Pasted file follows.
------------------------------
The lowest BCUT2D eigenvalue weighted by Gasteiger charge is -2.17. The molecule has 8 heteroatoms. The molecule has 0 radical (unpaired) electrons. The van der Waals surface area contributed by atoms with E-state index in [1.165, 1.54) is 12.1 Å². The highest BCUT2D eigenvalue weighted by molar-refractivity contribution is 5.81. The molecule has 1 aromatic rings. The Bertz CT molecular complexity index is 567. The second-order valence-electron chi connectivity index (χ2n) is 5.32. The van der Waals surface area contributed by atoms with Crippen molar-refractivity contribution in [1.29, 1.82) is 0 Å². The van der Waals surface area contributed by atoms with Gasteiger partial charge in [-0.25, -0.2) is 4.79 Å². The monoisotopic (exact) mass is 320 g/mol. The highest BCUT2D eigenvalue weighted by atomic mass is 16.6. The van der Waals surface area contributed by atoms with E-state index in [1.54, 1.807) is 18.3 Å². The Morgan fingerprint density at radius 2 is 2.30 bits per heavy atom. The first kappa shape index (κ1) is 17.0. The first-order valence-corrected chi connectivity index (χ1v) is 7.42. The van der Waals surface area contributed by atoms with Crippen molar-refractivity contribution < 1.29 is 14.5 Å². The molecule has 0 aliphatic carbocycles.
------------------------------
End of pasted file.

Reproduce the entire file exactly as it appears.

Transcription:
The lowest BCUT2D eigenvalue weighted by Gasteiger charge is -2.17. The molecule has 8 heteroatoms. The molecule has 0 radical (unpaired) electrons. The van der Waals surface area contributed by atoms with E-state index in [1.165, 1.54) is 12.1 Å². The highest BCUT2D eigenvalue weighted by molar-refractivity contribution is 5.81. The molecule has 1 aromatic rings. The Bertz CT molecular complexity index is 567. The second-order valence-electron chi connectivity index (χ2n) is 5.32. The van der Waals surface area contributed by atoms with Crippen molar-refractivity contribution in [1.29, 1.82) is 0 Å². The van der Waals surface area contributed by atoms with Gasteiger partial charge in [-0.25, -0.2) is 4.79 Å². The monoisotopic (exact) mass is 320 g/mol. The highest BCUT2D eigenvalue weighted by atomic mass is 16.6. The van der Waals surface area contributed by atoms with E-state index in [1.54, 1.807) is 18.3 Å². The Morgan fingerprint density at radius 2 is 2.30 bits per heavy atom. The first kappa shape index (κ1) is 17.0. The first-order valence-corrected chi connectivity index (χ1v) is 7.42. The van der Waals surface area contributed by atoms with Crippen molar-refractivity contribution < 1.29 is 14.5 Å². The molecule has 0 aliphatic carbocycles.